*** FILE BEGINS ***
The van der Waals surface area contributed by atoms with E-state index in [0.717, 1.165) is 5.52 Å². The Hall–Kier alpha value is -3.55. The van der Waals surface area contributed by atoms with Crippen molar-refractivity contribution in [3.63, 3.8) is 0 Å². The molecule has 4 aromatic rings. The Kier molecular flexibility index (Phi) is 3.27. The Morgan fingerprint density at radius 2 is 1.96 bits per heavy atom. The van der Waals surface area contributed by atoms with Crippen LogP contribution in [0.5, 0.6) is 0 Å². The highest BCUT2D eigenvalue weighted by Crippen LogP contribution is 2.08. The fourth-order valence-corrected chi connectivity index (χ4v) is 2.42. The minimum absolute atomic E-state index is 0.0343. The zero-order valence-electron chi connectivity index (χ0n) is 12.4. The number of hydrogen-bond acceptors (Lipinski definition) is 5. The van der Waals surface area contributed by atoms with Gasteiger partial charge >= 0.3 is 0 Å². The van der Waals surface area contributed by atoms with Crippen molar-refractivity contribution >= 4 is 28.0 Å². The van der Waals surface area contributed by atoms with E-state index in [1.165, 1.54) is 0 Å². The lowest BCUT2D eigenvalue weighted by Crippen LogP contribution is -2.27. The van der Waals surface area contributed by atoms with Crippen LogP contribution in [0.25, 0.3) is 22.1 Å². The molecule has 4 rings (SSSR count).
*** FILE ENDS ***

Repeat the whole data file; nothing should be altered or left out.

The van der Waals surface area contributed by atoms with E-state index in [0.717, 1.165) is 5.52 Å². The Hall–Kier alpha value is -3.55. The van der Waals surface area contributed by atoms with Crippen molar-refractivity contribution in [3.63, 3.8) is 0 Å². The molecule has 4 aromatic rings. The Kier molecular flexibility index (Phi) is 3.27. The Morgan fingerprint density at radius 2 is 1.96 bits per heavy atom. The van der Waals surface area contributed by atoms with Crippen LogP contribution in [0.5, 0.6) is 0 Å². The highest BCUT2D eigenvalue weighted by Crippen LogP contribution is 2.08. The fourth-order valence-corrected chi connectivity index (χ4v) is 2.42. The minimum absolute atomic E-state index is 0.0343. The zero-order valence-electron chi connectivity index (χ0n) is 12.4. The number of hydrogen-bond acceptors (Lipinski definition) is 5. The van der Waals surface area contributed by atoms with Gasteiger partial charge >= 0.3 is 0 Å². The van der Waals surface area contributed by atoms with Crippen molar-refractivity contribution >= 4 is 28.0 Å². The van der Waals surface area contributed by atoms with E-state index in [1.165, 1.54) is 0 Å². The lowest BCUT2D eigenvalue weighted by Crippen LogP contribution is -2.27. The van der Waals surface area contributed by atoms with Crippen LogP contribution in [0.25, 0.3) is 22.1 Å². The molecule has 4 rings (SSSR count).